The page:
Mystery Pop | Diabetes Bonus, What is it?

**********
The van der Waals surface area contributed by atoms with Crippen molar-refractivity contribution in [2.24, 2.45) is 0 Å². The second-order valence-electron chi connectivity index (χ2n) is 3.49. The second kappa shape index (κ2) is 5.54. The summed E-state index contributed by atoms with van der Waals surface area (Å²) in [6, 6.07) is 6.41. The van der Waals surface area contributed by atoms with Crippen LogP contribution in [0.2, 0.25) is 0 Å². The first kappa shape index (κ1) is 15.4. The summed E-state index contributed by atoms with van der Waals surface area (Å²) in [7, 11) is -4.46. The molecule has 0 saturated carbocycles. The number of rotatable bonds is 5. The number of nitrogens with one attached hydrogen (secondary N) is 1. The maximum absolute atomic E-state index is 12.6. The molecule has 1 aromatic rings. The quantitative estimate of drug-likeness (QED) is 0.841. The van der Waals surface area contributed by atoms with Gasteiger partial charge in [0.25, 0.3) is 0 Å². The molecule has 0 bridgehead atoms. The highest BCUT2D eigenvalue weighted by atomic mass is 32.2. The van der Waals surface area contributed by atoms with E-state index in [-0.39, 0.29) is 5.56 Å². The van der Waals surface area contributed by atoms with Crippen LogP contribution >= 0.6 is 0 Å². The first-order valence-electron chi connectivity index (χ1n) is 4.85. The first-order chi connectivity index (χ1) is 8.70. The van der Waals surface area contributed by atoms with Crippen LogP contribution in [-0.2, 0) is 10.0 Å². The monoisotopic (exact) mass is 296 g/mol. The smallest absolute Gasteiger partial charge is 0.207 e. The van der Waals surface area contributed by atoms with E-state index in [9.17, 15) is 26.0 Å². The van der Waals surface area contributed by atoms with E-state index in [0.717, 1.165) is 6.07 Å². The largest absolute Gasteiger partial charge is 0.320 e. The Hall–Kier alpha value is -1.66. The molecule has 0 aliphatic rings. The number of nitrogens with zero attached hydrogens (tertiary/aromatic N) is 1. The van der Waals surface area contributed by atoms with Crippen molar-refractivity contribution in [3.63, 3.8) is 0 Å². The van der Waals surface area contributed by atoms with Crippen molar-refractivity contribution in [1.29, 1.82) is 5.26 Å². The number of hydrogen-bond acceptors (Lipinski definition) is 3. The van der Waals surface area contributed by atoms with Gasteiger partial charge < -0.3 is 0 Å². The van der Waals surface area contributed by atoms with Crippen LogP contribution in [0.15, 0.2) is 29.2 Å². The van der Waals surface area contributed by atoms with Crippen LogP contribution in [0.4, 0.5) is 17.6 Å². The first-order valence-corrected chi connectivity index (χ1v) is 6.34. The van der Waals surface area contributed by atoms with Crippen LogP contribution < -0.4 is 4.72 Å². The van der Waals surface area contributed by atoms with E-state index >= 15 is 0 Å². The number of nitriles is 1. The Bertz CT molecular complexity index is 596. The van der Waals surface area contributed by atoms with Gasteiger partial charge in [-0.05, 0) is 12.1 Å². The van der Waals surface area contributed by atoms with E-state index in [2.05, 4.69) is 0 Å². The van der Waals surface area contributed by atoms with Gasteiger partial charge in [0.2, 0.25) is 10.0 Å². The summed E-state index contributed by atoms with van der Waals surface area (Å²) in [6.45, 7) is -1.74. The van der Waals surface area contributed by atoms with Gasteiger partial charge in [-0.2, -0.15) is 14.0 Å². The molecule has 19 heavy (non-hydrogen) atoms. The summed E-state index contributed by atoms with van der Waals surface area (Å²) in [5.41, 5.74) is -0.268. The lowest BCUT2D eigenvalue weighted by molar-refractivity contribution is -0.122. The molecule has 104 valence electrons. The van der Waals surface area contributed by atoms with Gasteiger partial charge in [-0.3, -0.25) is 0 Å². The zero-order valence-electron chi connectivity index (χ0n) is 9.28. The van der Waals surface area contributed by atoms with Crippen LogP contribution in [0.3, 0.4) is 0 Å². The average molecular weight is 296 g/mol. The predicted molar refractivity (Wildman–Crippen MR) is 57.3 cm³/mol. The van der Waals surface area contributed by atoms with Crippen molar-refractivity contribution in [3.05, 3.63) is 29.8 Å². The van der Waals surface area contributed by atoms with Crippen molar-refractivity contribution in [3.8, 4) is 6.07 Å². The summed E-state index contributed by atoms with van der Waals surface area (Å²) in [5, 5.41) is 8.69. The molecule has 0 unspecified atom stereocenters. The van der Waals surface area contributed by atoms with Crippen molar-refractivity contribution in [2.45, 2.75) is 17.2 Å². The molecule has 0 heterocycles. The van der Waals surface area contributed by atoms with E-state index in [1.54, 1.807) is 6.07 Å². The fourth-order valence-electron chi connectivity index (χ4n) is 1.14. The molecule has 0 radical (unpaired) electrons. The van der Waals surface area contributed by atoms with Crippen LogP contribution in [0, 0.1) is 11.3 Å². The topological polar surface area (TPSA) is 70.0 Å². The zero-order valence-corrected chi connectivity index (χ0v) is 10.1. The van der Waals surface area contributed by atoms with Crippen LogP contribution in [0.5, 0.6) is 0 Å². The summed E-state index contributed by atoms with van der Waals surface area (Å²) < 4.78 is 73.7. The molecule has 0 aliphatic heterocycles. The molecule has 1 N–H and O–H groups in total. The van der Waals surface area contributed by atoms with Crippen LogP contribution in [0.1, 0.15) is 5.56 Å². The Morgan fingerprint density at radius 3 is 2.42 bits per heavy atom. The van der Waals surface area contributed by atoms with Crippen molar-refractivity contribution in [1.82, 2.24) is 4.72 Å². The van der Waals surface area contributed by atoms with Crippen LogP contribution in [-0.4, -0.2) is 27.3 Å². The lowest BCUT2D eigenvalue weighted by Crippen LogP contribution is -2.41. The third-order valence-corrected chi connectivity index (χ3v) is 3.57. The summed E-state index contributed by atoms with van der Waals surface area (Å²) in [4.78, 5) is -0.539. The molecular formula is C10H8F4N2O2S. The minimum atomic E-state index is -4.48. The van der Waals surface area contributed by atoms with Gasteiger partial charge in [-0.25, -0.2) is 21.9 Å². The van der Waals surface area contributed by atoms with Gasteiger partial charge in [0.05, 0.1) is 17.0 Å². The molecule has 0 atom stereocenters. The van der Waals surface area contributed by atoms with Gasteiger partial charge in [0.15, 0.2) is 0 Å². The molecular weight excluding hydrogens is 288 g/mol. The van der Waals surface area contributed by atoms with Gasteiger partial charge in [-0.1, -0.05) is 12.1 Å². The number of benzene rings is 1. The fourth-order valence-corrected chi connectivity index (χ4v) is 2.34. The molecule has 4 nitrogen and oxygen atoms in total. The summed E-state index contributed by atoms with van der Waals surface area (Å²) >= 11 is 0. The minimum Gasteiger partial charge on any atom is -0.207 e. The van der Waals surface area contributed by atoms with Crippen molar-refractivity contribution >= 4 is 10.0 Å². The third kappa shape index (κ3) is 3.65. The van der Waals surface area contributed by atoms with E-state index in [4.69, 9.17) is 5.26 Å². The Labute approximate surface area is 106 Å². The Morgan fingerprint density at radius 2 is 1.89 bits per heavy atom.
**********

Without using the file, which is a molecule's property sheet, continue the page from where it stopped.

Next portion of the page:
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Diabetes mellitus (DM) occurs when the body either produces insufficient amounts of insulin (type 1 diabetes), or the body build resistance to insulin due to overuse (type 2 diabetes). In this NCLEX review, Mike Linares RN reviews insulin types, memory tricks on how to remember insulin peak times, onset, and duration of: Rapid acting insulin: Lispro, Aspart, Glulisine (brand names: Humalog, Novolog, Apidra) Short acting insulin: Regular Insulin (Humulin, Acrapid, Novolin) Intermediate acting insulin: NPH, Lente Long acting insulin: Glargine insulin, Detemir insulin (brand names: Lantus, Levemir) The pathophysiology of type 1 diabetes is where the pancreas does not produce insulin, and type two diabetes is where the body develops insulin resistance. Pharmacology of type one diabetes includes insulin subcutaneous injection and insulin pump, and type two diabetes mellitus includes adherance to diet, oral antidiabetics as well as insulin. Both could be exacerbated into extreme conditions, DKA (diabetes ketoacidosis) more common in type one diabetes, and HHS or HHNS (hyperglycemic hyperosmolar syndrome). This 7 part video series on endocrine medical surgical adult health nursing is intended to help registered nurse RN students and LPN students with NCLEX memorization tricks. In this video series Michael Linares, RN from Simple Nursing helps explain the nursing pathophysiology, signs and symptoms, causes, pathology, treatment options for various diagnosis, which are expected to know for the NCLEX, HESI, ATI, and Kaplan proctor exams.